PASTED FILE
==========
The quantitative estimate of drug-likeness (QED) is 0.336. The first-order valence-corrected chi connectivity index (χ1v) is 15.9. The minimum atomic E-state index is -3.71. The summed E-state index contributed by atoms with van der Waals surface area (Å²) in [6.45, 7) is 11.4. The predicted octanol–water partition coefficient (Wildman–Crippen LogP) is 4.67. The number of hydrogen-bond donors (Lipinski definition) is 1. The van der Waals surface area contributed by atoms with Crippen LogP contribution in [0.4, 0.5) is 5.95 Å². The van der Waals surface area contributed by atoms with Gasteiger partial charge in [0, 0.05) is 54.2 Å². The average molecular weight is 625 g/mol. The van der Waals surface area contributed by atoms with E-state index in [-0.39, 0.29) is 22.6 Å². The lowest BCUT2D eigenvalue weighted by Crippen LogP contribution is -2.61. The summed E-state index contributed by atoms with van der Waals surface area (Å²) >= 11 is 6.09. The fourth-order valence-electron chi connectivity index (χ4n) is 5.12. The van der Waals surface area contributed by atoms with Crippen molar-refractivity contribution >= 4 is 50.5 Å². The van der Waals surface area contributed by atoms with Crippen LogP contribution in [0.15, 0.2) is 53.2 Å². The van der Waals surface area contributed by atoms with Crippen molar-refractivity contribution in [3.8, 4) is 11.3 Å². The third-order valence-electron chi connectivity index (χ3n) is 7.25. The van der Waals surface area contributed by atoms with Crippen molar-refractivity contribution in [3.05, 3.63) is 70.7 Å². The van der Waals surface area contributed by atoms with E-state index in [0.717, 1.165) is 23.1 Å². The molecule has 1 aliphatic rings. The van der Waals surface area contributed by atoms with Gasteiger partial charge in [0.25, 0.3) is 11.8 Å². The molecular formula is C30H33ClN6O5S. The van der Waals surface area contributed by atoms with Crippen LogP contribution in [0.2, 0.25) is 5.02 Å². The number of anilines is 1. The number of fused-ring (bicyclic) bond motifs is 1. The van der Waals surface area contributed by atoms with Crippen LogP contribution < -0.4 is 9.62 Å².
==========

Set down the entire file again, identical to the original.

The quantitative estimate of drug-likeness (QED) is 0.336. The first-order valence-corrected chi connectivity index (χ1v) is 15.9. The minimum atomic E-state index is -3.71. The summed E-state index contributed by atoms with van der Waals surface area (Å²) in [6.45, 7) is 11.4. The predicted octanol–water partition coefficient (Wildman–Crippen LogP) is 4.67. The number of hydrogen-bond donors (Lipinski definition) is 1. The van der Waals surface area contributed by atoms with Crippen LogP contribution in [0.4, 0.5) is 5.95 Å². The van der Waals surface area contributed by atoms with Gasteiger partial charge in [0, 0.05) is 54.2 Å². The average molecular weight is 625 g/mol. The van der Waals surface area contributed by atoms with E-state index in [-0.39, 0.29) is 22.6 Å². The lowest BCUT2D eigenvalue weighted by Crippen LogP contribution is -2.61. The summed E-state index contributed by atoms with van der Waals surface area (Å²) >= 11 is 6.09. The fourth-order valence-electron chi connectivity index (χ4n) is 5.12. The van der Waals surface area contributed by atoms with Crippen molar-refractivity contribution >= 4 is 50.5 Å². The van der Waals surface area contributed by atoms with Crippen LogP contribution in [0.15, 0.2) is 53.2 Å². The van der Waals surface area contributed by atoms with Crippen molar-refractivity contribution in [3.8, 4) is 11.3 Å². The third-order valence-electron chi connectivity index (χ3n) is 7.25. The van der Waals surface area contributed by atoms with Crippen molar-refractivity contribution in [3.05, 3.63) is 70.7 Å². The van der Waals surface area contributed by atoms with E-state index in [0.717, 1.165) is 23.1 Å². The molecule has 1 aliphatic rings. The van der Waals surface area contributed by atoms with Gasteiger partial charge in [0.25, 0.3) is 11.8 Å². The molecular formula is C30H33ClN6O5S. The van der Waals surface area contributed by atoms with Crippen LogP contribution in [0.2, 0.25) is 5.02 Å². The number of anilines is 1. The number of fused-ring (bicyclic) bond motifs is 1. The van der Waals surface area contributed by atoms with Crippen LogP contribution < -0.4 is 9.62 Å².